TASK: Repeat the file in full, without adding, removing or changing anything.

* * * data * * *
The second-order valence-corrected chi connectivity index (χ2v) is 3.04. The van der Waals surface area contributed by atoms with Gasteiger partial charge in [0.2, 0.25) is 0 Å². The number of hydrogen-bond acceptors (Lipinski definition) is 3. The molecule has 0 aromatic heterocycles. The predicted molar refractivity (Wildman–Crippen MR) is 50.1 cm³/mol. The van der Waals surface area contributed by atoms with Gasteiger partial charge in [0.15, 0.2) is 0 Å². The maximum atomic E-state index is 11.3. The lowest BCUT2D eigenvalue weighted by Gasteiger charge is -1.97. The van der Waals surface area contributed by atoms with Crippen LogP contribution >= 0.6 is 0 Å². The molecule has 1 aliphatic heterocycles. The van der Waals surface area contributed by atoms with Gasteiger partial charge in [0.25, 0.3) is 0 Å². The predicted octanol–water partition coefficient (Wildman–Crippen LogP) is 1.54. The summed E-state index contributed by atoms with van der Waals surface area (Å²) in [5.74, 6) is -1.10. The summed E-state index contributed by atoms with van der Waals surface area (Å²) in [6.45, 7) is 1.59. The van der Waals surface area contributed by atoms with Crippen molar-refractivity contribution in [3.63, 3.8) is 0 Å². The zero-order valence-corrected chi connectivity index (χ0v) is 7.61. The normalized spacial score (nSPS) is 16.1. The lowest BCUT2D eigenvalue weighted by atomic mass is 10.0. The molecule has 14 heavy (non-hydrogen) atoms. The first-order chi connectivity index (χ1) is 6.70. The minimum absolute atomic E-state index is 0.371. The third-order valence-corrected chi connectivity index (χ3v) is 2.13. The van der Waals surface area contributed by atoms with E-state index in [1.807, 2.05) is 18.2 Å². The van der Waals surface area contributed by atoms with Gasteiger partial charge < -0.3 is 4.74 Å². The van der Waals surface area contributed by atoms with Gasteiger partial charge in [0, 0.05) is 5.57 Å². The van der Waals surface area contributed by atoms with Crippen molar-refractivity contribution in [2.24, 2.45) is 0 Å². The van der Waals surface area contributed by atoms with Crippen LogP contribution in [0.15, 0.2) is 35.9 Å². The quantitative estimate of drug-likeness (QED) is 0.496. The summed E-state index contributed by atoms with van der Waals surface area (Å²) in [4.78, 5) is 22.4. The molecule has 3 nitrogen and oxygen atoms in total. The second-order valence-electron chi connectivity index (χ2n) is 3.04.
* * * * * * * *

The second-order valence-corrected chi connectivity index (χ2v) is 3.04. The van der Waals surface area contributed by atoms with Gasteiger partial charge in [0.2, 0.25) is 0 Å². The number of hydrogen-bond acceptors (Lipinski definition) is 3. The molecule has 0 aromatic heterocycles. The predicted molar refractivity (Wildman–Crippen MR) is 50.1 cm³/mol. The van der Waals surface area contributed by atoms with Gasteiger partial charge in [0.15, 0.2) is 0 Å². The maximum atomic E-state index is 11.3. The lowest BCUT2D eigenvalue weighted by Gasteiger charge is -1.97. The van der Waals surface area contributed by atoms with Crippen LogP contribution >= 0.6 is 0 Å². The molecule has 1 aliphatic heterocycles. The van der Waals surface area contributed by atoms with Gasteiger partial charge in [0.25, 0.3) is 0 Å². The predicted octanol–water partition coefficient (Wildman–Crippen LogP) is 1.54. The summed E-state index contributed by atoms with van der Waals surface area (Å²) in [5.74, 6) is -1.10. The summed E-state index contributed by atoms with van der Waals surface area (Å²) in [6.45, 7) is 1.59. The van der Waals surface area contributed by atoms with Crippen molar-refractivity contribution in [3.63, 3.8) is 0 Å². The zero-order valence-corrected chi connectivity index (χ0v) is 7.61. The normalized spacial score (nSPS) is 16.1. The lowest BCUT2D eigenvalue weighted by atomic mass is 10.0. The molecule has 14 heavy (non-hydrogen) atoms. The first-order chi connectivity index (χ1) is 6.70. The minimum absolute atomic E-state index is 0.371. The third-order valence-corrected chi connectivity index (χ3v) is 2.13. The van der Waals surface area contributed by atoms with E-state index in [1.807, 2.05) is 18.2 Å². The van der Waals surface area contributed by atoms with Gasteiger partial charge < -0.3 is 4.74 Å². The van der Waals surface area contributed by atoms with Gasteiger partial charge in [0, 0.05) is 5.57 Å². The van der Waals surface area contributed by atoms with Crippen molar-refractivity contribution in [2.24, 2.45) is 0 Å². The van der Waals surface area contributed by atoms with Crippen LogP contribution in [0.15, 0.2) is 35.9 Å². The quantitative estimate of drug-likeness (QED) is 0.496. The summed E-state index contributed by atoms with van der Waals surface area (Å²) in [4.78, 5) is 22.4. The molecule has 3 nitrogen and oxygen atoms in total. The second-order valence-electron chi connectivity index (χ2n) is 3.04.